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Irrigation and drainage

Evolution of irrigation development

Irrigation development in Nepal has a long history. Numerous small raj kulos (canals) in the government sector first appeared in and around Kathmandu valley in the seventeenth and eighteenth centuries. The first large public sector irrigation canal system (the Chandra Canal System) with a net command area of 10 000 ha was constructed in 1922 and is still in operation.

The irrigation potential of the country is an estimated 2 177 800 ha (Table 4). This potential is mainly for irrigation using surface water, but some 352 050 ha are potentially irrigable from groundwater in the terai region; 292 600 ha from shallow tubewells (83 percent) and 59 450 ha from deep tubewells (17 percent).

In 2002, the area equipped for irrigation was an estimated 1 168 300 ha, of which 79.5 percent was irrigated by surface water, 19.2 percent by groundwater and 1.3 percent by mixed surface water and groundwater (Figure 2). Seasonal canals accounted for 58 percent of the area irrigated by surface water, permanent canals accounted for 39 percent, and ponds for 3 percent. In 1992, the area equipped for irrigation accounted for 882 400 ha and in 1982 for 583 900 ha.

In 1994, 73.9 percent of the area equipped for irrigation was irrigated by surface water, 12.4 percent by groundwater and 13.8 percent by not fully identified irrigation systems. Almost all areas using surface water are dependent on transit flow availability at the sources. Therefore, the irrigated area varies from season to season and from region to region. As far as the public schemes are concerned, 91 percent were dependent on surface water in 1994 and 9 percent on groundwater. Only 67.7 percent of the public schemes was irrigated in summer, 31.1 percent in spring and 1.2 percent in winter.

Many irrigation systems use surface irrigation (basin, furrow). Some areas in the hills and mountains use sprinkler irrigation, but no figures are available.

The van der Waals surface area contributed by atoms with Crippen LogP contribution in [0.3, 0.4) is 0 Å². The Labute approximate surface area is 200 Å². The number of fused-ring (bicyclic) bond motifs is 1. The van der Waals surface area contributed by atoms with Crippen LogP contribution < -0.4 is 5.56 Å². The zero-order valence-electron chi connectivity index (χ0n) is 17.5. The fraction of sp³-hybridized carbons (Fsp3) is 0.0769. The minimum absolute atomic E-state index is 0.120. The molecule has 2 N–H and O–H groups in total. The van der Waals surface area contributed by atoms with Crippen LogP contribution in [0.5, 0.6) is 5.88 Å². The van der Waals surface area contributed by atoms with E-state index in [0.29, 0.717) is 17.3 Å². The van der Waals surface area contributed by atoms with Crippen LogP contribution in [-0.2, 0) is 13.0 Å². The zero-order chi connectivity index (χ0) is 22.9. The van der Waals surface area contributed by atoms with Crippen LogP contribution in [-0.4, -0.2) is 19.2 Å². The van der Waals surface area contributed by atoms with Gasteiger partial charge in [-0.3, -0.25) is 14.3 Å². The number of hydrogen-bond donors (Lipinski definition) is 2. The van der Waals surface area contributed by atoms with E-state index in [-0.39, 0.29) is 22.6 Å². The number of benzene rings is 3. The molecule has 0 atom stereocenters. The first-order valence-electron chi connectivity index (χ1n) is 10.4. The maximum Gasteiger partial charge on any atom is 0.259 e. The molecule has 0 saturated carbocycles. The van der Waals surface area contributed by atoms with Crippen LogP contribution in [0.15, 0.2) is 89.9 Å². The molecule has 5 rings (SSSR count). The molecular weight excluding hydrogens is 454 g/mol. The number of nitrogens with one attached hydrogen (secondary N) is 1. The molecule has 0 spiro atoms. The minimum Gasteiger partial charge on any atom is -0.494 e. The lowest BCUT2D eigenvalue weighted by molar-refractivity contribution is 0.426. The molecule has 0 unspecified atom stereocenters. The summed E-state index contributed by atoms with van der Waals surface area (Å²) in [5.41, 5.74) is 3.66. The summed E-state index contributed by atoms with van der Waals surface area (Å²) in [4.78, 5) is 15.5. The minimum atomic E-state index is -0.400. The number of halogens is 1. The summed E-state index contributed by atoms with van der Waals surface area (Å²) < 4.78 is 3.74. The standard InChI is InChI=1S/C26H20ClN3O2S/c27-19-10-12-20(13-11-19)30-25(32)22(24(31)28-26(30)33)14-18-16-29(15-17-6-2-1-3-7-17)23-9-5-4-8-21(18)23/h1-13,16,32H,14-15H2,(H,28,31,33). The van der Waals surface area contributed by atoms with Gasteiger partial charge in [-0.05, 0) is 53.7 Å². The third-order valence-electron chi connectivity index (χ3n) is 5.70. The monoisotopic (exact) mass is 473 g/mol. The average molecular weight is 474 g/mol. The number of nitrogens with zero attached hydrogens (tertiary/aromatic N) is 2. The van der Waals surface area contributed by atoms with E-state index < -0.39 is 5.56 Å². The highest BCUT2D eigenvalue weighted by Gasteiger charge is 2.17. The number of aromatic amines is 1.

Irrigated areas are often classified as public irrigation systems and farmer-managed irrigation systems (FMIS). Non-formal associations have existed for a long time in almost all FMIS. Water user associations (WUAs) received legal status after the promulgation of the 1992 Water Resources Act. The WUA has now become a prerequisite for the transfer of public schemes to users. In 2008, 70 percent of the country’s irrigated area fell under FMIS. In the remaining areas, some systems are being transferred completely to the WUAs for management, whereas some are being jointly managed by the government and WUAs. Farmer- and community-managed systems are found to be more efficiently managed than government-managed systems. However, the government plays a crucial role in research and development, extension services and other regulatory fiscal and non-fiscal mechanisms. At the same time, essential and emergency assistance from the government to the communities in the rehabilitation and repair of irrigation systems has to be continued to sustain the farmer-managed systems (MOIR, 2005).

FMIS can be either entirely managed by farmers or assisted by specialized agencies. In FMIS, most diversion structures are constructed from brushwood and boulders and are, therefore, temporary and often washed away during monsoon season. The canals are generally unlined and prone to damage. There is, typically, a large expenditure of labour every year to restore the systems or to maintain them. In spite of these physical limitations, FMIS have demonstrated managerial skills (at community level) that have kept them functioning and contributing significantly to Nepal’s food supply.